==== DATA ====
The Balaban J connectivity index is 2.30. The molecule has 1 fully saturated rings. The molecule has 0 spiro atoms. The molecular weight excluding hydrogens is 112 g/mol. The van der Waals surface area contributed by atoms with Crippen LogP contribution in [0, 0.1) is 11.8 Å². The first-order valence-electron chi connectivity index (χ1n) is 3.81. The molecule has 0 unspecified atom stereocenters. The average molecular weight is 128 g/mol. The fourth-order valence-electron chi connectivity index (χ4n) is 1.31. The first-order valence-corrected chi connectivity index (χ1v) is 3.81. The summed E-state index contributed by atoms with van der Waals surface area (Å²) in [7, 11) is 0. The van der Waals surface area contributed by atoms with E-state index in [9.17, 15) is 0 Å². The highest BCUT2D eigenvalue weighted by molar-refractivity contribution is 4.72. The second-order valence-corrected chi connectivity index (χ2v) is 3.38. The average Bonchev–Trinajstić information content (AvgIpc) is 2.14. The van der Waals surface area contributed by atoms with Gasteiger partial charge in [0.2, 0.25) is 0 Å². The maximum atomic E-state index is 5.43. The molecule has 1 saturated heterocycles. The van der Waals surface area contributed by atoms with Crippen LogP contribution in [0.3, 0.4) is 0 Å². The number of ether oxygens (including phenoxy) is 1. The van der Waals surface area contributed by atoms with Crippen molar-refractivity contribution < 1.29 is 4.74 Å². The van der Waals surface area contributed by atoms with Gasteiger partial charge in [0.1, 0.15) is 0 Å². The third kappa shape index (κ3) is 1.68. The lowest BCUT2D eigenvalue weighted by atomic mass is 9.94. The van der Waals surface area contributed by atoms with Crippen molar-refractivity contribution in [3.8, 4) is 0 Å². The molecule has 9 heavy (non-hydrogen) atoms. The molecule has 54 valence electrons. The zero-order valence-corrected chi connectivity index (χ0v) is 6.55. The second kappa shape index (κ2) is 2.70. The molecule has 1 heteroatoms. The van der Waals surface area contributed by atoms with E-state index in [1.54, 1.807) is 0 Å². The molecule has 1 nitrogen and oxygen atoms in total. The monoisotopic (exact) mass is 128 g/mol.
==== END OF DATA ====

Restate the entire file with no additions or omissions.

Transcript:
The Balaban J connectivity index is 2.30. The molecule has 1 fully saturated rings. The molecule has 0 spiro atoms. The molecular weight excluding hydrogens is 112 g/mol. The van der Waals surface area contributed by atoms with Crippen LogP contribution in [0, 0.1) is 11.8 Å². The first-order valence-electron chi connectivity index (χ1n) is 3.81. The molecule has 0 unspecified atom stereocenters. The average molecular weight is 128 g/mol. The fourth-order valence-electron chi connectivity index (χ4n) is 1.31. The first-order valence-corrected chi connectivity index (χ1v) is 3.81. The summed E-state index contributed by atoms with van der Waals surface area (Å²) in [7, 11) is 0. The van der Waals surface area contributed by atoms with E-state index in [9.17, 15) is 0 Å². The highest BCUT2D eigenvalue weighted by molar-refractivity contribution is 4.72. The second-order valence-corrected chi connectivity index (χ2v) is 3.38. The average Bonchev–Trinajstić information content (AvgIpc) is 2.14. The van der Waals surface area contributed by atoms with Gasteiger partial charge in [0.2, 0.25) is 0 Å². The maximum atomic E-state index is 5.43. The molecule has 1 saturated heterocycles. The van der Waals surface area contributed by atoms with Crippen LogP contribution in [0.3, 0.4) is 0 Å². The number of ether oxygens (including phenoxy) is 1. The van der Waals surface area contributed by atoms with Crippen molar-refractivity contribution < 1.29 is 4.74 Å². The van der Waals surface area contributed by atoms with Gasteiger partial charge in [0.1, 0.15) is 0 Å². The third kappa shape index (κ3) is 1.68. The lowest BCUT2D eigenvalue weighted by atomic mass is 9.94. The van der Waals surface area contributed by atoms with Crippen molar-refractivity contribution in [3.8, 4) is 0 Å². The molecule has 9 heavy (non-hydrogen) atoms. The molecule has 54 valence electrons. The zero-order valence-corrected chi connectivity index (χ0v) is 6.55. The second kappa shape index (κ2) is 2.70. The molecule has 1 heteroatoms. The van der Waals surface area contributed by atoms with E-state index in [1.54, 1.807) is 0 Å². The molecule has 1 nitrogen and oxygen atoms in total. The monoisotopic (exact) mass is 128 g/mol.